UK government ministers have stated today that all schools will still reopen across Greater Manchester in September “notwithstanding local restrictions”.
Education Minister Nick Gibb made the confirmation live in an appearance on BBC Breakfast this morning.
It comes after Health Secretary Matt Hancock made the sudden announcement on the evening of Thursday 30th July that people in certain areas of Northern England – crucially including all 10 boroughs of Greater Manchester – would no long be permitted to congregate privately with others outside their household or support bubble.
Discussing the reopening of schools, Mr Gibb said: “Schools will be open in Manchester notwithstanding the local restrictions.”
“We are moving away from national decisions about pubs versus schools.”
He continued: “So far as the local restrictions at the moment are concerned, including in Manchester, all schools will be open in September and indeed in other parts where they have been having lockdowns recently such as in Leicester.”
Mr Gibb also agreed with the previous comments of Children’s Commissioner Anne Longfield and stated that she is “right” about the need for children to return to their classrooms.
He said: “It is hugely important for children to be in school. It is best for their education. It is best for their wellbeing. It is better for them to be with their friends and their teachers, and that is the government’s clear policy that all children will be back in school in September.”
“We want children to recover their lost education and to be back in school learning so that in the long term they suffer no detriment from the fact that they have been at home since schools were closed.”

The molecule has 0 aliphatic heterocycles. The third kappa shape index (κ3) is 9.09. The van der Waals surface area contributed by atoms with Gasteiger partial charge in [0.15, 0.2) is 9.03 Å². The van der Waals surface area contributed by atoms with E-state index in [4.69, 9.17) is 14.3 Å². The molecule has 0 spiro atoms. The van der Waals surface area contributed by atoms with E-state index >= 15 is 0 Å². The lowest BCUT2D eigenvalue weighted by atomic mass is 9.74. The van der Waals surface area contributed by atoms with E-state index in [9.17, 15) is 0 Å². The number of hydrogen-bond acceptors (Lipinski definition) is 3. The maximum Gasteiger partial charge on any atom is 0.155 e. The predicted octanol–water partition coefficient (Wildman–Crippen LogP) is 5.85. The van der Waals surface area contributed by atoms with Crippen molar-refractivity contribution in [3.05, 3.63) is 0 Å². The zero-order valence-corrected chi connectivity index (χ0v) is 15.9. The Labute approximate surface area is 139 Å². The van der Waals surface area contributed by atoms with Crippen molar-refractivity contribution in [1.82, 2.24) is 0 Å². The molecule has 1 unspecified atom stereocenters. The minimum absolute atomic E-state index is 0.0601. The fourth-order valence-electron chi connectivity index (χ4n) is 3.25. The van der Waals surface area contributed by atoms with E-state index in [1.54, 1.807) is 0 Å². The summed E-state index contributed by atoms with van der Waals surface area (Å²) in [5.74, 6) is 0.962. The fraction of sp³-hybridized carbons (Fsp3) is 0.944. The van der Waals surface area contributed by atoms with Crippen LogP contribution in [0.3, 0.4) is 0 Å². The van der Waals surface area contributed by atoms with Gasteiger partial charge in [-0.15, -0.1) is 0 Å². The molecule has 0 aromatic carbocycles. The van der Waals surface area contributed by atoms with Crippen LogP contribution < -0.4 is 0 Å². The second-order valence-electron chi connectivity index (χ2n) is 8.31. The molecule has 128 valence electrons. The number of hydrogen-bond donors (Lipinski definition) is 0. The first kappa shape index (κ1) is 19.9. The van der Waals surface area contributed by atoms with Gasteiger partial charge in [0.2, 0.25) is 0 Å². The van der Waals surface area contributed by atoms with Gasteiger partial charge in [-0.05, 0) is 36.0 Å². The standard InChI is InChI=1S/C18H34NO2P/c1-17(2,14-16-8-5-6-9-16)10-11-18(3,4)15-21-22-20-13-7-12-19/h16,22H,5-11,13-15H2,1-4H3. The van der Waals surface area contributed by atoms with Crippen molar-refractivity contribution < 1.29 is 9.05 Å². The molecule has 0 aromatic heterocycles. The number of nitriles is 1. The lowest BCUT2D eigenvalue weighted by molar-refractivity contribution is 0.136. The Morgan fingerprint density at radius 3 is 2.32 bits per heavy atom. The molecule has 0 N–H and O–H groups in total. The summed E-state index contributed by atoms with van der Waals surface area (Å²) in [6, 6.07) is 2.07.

The Education Minister’s comments this morning add to the recent and ongoing discussions surrounding the safety of reopening of schools, and whether the closing of other networks – pubs, bars and other hospitality venues often cited as examples in the media – would aid in making school reopenings easier and safer to facilitate.
Professor Graham Medley – Chair of the SAGE sub-group on pandemic modelling – said over the weekend that this scenario was “quite possible”.
He told BBC Radio 4’s Today programme that: “I think we’re in a situation whereby most people think that opening schools is a priority for the health and wellbeing of children and that when we do that we are going to reconnect lots of households. And so actually, closing some of the other networks, some of the other activities may well be required to enable us to open schools.”
“It might come down to a question of which do you trade off against each other and then that’s a matter of prioritising, do we think pubs are more important than schools?”
For further information and guidance amid the coronavirus (COVID-19) pandemic, do refer to official sources via gov.uk/coronavirus.